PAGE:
Brussels / 4 & 5 February 2023


The PolyVent FLOSS Ventilator

A Free-libre Respiration Ecosystem

Public Invention is a non-profit that pivoted to human respiration during the pandemic. The PolyVent is a fully free-libre open mechanical ventilator educational platform for teaching and research. It is part of a proposed and partially implemented complete free ecosystem of medical devices for respiration called Freespireco. It runs VentOS free software which can drive any ventilator. These projects represent a burgeoning open source medical device movement.

Free-libre open design hardware grows out of free software. Hardware has greater capital costs than software and is much more expensive to deploy. Medical hardware is more expensive still. Nonetheless, the COVID-19 global pandemic showed that the fragility of our global supply chains kill people. Open source medical hardware is a potential solution to this predictable catastrophe. In coming decades, we hope it will be as common as free software is now.

The PolyVent ventilator was started to address a predicted shortfall in human mechanical invasive and non-invasive ventilators in 2020. This never came to pass in the West, for medical reasons, but it was not a panic—it was a reasonable surmise based on limited data at the time. Over 100 teams tried to create open source ventilators; PolyVent is one of the few still active and fully open.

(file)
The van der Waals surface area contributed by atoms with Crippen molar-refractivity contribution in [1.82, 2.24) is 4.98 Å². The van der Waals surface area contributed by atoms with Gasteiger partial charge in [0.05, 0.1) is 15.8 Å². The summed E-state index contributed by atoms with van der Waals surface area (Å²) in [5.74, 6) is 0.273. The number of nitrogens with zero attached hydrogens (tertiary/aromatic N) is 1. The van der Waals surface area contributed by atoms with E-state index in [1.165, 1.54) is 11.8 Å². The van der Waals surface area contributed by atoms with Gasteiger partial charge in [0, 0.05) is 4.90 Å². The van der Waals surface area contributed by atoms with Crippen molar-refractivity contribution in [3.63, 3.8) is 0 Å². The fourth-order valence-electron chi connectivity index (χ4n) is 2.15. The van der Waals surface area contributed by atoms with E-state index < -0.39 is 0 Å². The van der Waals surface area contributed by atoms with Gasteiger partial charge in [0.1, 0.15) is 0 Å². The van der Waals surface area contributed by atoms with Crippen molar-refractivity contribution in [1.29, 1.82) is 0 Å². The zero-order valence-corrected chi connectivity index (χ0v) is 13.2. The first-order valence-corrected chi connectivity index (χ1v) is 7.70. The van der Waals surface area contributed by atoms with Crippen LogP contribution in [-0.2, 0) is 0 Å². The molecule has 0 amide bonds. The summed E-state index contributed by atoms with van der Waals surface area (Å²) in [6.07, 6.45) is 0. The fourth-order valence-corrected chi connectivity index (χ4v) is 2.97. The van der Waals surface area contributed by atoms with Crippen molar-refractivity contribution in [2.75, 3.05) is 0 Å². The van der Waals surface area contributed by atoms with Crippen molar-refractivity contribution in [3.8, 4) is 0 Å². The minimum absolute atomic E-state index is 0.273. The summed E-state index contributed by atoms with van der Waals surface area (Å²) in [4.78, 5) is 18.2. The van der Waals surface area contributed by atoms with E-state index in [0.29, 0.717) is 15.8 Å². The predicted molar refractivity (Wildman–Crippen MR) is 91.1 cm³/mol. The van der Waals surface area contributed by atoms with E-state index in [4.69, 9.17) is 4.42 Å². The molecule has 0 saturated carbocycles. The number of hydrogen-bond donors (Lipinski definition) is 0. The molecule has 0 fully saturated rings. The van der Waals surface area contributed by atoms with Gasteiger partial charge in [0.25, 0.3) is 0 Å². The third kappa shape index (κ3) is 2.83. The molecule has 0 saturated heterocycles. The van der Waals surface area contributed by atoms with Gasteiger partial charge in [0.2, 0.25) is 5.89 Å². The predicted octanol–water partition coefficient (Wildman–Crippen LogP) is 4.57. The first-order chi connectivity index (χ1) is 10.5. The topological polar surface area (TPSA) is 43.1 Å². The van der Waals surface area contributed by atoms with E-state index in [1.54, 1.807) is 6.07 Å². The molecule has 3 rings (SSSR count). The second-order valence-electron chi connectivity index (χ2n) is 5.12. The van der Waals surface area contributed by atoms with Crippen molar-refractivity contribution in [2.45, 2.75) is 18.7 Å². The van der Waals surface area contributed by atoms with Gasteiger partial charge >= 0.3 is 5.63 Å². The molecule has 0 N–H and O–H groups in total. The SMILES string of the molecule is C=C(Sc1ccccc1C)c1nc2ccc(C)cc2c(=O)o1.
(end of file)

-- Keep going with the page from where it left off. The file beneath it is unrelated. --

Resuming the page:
The PolyVent is completely open and very modular to allow for educational tinkering and graduate-level research. It runs fully open software called VentOS which can drive any electromechanical ventilator based on an extensible hardware driver model. It uses a “super loop” Arduino framework deployed with PlatformIO.

Combined with other modules, such as the VentMon monitor which provides a clinical display in a public data lake and the GPAD (General Purpose Alarm Device), it is an educational platform that has been piloted at one University. Although not for clinical use, we hope for-profit firms will create clinical ventilators based on this design. We understand how to assist such firms in obtaining regulatory approval.

Our hope is that in the next decade, a complete ecosystem of cooperating medical devices, components, data standards, and software, will make safe, reliable, reasonably priced respiratory care available to all people in all nations.


Robert Read